Nick Purslow: 3:20
What was it like actually building a site from the ground up because, you know, I imagine there’s a lot of a lot of work that goes into it, and a lot of technical sort of things.
Christine Maclean: 3:29
There is, yes. And it’s actually very interesting because there’s a lot of work beforehand that people who just don’t see because it’s all under the ground. And like I say, you’ve got to dig out the drains put the drainage in, you’ve got electrics to run, water and getting it to go go to each individual pod base. And I was involved in, the site itself was was not flat. So I was involved in seeing how to do the different levels of the site to get it so that we can have flat areas for the pods to sit on, seeing how the concrete bases when, like I say, one of the most exciting bits was watching the pods being delivered and being part of siting them on the concrete pads, and it was just amazing.
Nick Purslow: 4:37
Yeah, and you also oversee the stuff on the ground now that the sites are up and running. What what sort of duties does that involve?
Christine Maclean: 4:49
Well, it was really exciting because we got a new honeymoon pod, and I was allowed to kit that out with everything it needed inside, and I thoroughly enjoyed that. But I maintain and I clean the pods and the sauna, because we have a sauna and Brora. I maintain the grounds, purchase resources, do the laundry for both Brora and Achmelvich and ensure the guests are satisfied and that they have everything they need. I’m the local point of contact for the customers, and that’s really quite handy, especially for Brora, because I’m only five minutes away, if that. And I ensure the welcome packs are up to date, the maintenance logs are completed, and that we’re adhering to everything that Calum and Ali have put in place.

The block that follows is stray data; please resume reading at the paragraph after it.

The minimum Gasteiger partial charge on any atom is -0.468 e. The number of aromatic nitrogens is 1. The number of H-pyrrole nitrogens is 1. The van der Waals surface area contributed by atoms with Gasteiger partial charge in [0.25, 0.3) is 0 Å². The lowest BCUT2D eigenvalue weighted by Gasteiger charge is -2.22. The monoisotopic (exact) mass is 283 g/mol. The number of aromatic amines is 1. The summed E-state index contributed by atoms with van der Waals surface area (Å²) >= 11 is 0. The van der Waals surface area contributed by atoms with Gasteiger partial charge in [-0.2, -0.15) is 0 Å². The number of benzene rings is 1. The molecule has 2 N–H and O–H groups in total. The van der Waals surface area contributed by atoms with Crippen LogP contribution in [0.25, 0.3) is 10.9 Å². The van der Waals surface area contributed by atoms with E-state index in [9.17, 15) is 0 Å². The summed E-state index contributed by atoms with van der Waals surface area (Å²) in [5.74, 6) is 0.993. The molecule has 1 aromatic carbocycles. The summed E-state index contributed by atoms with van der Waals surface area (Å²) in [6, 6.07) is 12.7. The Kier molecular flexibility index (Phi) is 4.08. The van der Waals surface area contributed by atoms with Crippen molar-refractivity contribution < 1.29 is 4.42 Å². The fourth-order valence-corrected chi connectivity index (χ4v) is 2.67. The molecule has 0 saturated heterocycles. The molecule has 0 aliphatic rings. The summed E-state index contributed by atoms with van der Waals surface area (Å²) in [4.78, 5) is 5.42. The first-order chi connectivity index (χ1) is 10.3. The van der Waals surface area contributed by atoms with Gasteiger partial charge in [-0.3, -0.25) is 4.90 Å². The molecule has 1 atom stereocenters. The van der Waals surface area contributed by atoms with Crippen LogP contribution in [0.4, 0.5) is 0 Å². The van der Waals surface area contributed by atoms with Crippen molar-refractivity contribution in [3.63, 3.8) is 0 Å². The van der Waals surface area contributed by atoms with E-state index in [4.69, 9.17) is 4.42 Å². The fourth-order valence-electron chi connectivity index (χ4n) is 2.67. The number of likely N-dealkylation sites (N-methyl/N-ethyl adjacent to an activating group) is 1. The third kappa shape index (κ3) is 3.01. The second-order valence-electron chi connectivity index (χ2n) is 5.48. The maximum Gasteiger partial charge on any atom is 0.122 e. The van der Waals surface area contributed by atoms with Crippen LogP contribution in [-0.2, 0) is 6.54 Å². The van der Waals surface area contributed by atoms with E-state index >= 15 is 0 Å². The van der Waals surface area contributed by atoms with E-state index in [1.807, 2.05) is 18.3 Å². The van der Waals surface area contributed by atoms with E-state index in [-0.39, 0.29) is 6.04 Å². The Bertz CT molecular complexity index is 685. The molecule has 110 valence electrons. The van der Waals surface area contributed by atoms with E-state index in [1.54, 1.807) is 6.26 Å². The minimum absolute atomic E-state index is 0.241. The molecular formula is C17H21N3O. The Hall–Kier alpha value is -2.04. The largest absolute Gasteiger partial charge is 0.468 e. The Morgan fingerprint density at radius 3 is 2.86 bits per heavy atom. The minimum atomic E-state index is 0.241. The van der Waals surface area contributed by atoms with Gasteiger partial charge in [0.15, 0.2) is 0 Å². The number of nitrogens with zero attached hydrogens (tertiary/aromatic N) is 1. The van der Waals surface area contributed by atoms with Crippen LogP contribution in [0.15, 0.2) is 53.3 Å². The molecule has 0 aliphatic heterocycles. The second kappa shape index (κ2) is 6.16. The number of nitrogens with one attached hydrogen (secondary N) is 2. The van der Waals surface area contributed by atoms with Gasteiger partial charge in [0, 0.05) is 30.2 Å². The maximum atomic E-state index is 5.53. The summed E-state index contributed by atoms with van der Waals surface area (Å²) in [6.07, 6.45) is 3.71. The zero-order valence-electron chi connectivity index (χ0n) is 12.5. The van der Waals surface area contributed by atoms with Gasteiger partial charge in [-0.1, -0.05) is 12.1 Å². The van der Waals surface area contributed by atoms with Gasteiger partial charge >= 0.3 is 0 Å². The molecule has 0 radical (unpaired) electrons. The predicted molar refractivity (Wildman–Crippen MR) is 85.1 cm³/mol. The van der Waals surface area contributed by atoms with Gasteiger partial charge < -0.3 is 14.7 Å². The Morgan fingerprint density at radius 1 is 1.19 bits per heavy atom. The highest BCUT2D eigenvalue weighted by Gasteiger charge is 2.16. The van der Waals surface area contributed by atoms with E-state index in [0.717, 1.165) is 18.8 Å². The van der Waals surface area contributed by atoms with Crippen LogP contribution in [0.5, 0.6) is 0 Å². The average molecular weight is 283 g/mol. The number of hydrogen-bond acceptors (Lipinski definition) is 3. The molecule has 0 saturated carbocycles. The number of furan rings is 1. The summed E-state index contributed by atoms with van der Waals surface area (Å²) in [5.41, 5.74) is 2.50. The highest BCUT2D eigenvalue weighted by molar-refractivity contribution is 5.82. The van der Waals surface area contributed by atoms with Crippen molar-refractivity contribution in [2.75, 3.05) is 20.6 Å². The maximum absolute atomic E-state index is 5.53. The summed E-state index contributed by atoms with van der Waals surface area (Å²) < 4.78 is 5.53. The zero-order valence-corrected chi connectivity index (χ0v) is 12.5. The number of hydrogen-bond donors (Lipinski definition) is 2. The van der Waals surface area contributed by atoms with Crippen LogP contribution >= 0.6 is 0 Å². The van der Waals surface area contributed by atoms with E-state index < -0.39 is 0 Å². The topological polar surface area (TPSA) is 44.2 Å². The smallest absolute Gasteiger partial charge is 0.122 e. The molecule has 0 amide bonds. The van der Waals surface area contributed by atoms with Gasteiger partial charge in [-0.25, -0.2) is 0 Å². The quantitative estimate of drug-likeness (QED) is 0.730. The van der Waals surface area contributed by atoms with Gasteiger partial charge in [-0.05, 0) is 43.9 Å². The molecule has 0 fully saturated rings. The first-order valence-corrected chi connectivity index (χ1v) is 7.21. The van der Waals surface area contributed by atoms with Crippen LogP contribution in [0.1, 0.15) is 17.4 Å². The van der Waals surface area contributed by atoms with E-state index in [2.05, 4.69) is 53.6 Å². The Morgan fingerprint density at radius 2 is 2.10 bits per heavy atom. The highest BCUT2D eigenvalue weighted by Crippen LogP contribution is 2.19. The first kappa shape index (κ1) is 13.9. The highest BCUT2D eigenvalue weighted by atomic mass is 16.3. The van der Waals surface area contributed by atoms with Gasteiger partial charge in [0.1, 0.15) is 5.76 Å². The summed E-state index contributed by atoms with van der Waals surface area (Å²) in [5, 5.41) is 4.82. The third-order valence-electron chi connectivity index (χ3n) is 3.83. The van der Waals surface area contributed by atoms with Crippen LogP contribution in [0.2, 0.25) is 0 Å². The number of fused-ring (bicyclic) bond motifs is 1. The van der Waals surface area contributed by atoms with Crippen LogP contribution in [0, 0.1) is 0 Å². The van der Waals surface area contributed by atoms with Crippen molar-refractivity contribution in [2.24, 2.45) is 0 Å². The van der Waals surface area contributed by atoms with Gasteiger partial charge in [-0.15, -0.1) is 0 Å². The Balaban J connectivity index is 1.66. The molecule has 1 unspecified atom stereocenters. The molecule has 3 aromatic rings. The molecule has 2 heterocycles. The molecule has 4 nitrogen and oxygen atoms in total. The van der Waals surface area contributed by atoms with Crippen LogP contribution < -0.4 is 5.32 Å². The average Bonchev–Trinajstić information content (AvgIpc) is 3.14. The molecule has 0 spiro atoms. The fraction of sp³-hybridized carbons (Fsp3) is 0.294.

Nick Purslow: 5:46
Did you know anything about glamping before you started this?
Christine Maclean: 5:50
I didn’t, no. My son had been away to glamping site a few times, and he told me that you get quite basic ones, and then you get ones that are a bit more upmarket. In the first I ever saw of a glamping pod wasn’t glamping. It was like these little upturned boats. It was, I’m trying to Applecross, I saw it. And there was basically just two shelves and you take your sleeping bag. But these pods, when I saw them, you know, it’s just the luxury and it’s just a home from home. It’s absolutely amazing. You’ve got everything that you need. And it’s just so comfortable.
Nick Purslow: 6:35
Yeah, I think that’s why it’s so popular. It’s the luxury side of it mixed with being able to reconnect with nature, if you like. How often do you deal with guests face to face on a daily basis, in normal times, obviously.
Christine Maclean: 6:50
I try to see them at least once during their stay, basically, so that they can put a face to a name. And just to make sure that they’ve got everything they need. And obviously if if there’s any issues so that they can phone me and I’ll go over. But I’m there most days at some point.